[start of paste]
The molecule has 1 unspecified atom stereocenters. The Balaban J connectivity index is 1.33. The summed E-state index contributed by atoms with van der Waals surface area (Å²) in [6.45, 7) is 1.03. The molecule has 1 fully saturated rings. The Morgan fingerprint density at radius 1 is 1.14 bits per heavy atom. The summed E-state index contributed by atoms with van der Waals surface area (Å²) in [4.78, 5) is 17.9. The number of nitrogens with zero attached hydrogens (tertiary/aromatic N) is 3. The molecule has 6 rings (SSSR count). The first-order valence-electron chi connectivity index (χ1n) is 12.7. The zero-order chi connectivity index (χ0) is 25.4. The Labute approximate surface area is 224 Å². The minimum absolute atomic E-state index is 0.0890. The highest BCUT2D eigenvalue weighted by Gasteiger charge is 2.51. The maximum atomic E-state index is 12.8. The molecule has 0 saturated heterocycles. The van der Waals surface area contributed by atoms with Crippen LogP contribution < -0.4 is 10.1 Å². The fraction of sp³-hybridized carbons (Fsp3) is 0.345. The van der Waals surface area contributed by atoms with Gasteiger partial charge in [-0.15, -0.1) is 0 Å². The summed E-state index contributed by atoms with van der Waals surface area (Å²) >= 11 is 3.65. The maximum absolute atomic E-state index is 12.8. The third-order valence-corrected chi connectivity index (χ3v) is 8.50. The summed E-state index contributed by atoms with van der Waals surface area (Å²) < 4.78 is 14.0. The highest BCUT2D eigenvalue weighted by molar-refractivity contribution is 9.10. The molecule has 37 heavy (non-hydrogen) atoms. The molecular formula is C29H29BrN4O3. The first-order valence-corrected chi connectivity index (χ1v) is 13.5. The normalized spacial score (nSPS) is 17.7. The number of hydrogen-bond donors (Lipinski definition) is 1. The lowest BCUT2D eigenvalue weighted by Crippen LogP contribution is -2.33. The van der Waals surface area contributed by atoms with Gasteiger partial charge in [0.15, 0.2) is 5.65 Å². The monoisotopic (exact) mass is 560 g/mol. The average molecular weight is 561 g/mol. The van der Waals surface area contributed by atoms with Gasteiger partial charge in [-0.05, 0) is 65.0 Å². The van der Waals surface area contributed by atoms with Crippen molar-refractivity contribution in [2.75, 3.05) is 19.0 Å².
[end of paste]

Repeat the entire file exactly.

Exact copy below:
The molecule has 1 unspecified atom stereocenters. The Balaban J connectivity index is 1.33. The summed E-state index contributed by atoms with van der Waals surface area (Å²) in [6.45, 7) is 1.03. The molecule has 1 fully saturated rings. The Morgan fingerprint density at radius 1 is 1.14 bits per heavy atom. The summed E-state index contributed by atoms with van der Waals surface area (Å²) in [4.78, 5) is 17.9. The number of nitrogens with zero attached hydrogens (tertiary/aromatic N) is 3. The molecule has 6 rings (SSSR count). The first-order valence-electron chi connectivity index (χ1n) is 12.7. The zero-order chi connectivity index (χ0) is 25.4. The Labute approximate surface area is 224 Å². The minimum absolute atomic E-state index is 0.0890. The highest BCUT2D eigenvalue weighted by Gasteiger charge is 2.51. The maximum atomic E-state index is 12.8. The molecule has 0 saturated heterocycles. The van der Waals surface area contributed by atoms with Crippen LogP contribution < -0.4 is 10.1 Å². The fraction of sp³-hybridized carbons (Fsp3) is 0.345. The van der Waals surface area contributed by atoms with Gasteiger partial charge in [-0.15, -0.1) is 0 Å². The summed E-state index contributed by atoms with van der Waals surface area (Å²) >= 11 is 3.65. The maximum absolute atomic E-state index is 12.8. The third-order valence-corrected chi connectivity index (χ3v) is 8.50. The summed E-state index contributed by atoms with van der Waals surface area (Å²) < 4.78 is 14.0. The highest BCUT2D eigenvalue weighted by molar-refractivity contribution is 9.10. The molecule has 37 heavy (non-hydrogen) atoms. The molecular formula is C29H29BrN4O3. The first-order valence-corrected chi connectivity index (χ1v) is 13.5. The normalized spacial score (nSPS) is 17.7. The number of hydrogen-bond donors (Lipinski definition) is 1. The lowest BCUT2D eigenvalue weighted by Crippen LogP contribution is -2.33. The van der Waals surface area contributed by atoms with Gasteiger partial charge in [0.15, 0.2) is 5.65 Å². The monoisotopic (exact) mass is 560 g/mol. The average molecular weight is 561 g/mol. The van der Waals surface area contributed by atoms with Gasteiger partial charge in [-0.05, 0) is 65.0 Å². The van der Waals surface area contributed by atoms with Crippen molar-refractivity contribution in [2.75, 3.05) is 19.0 Å².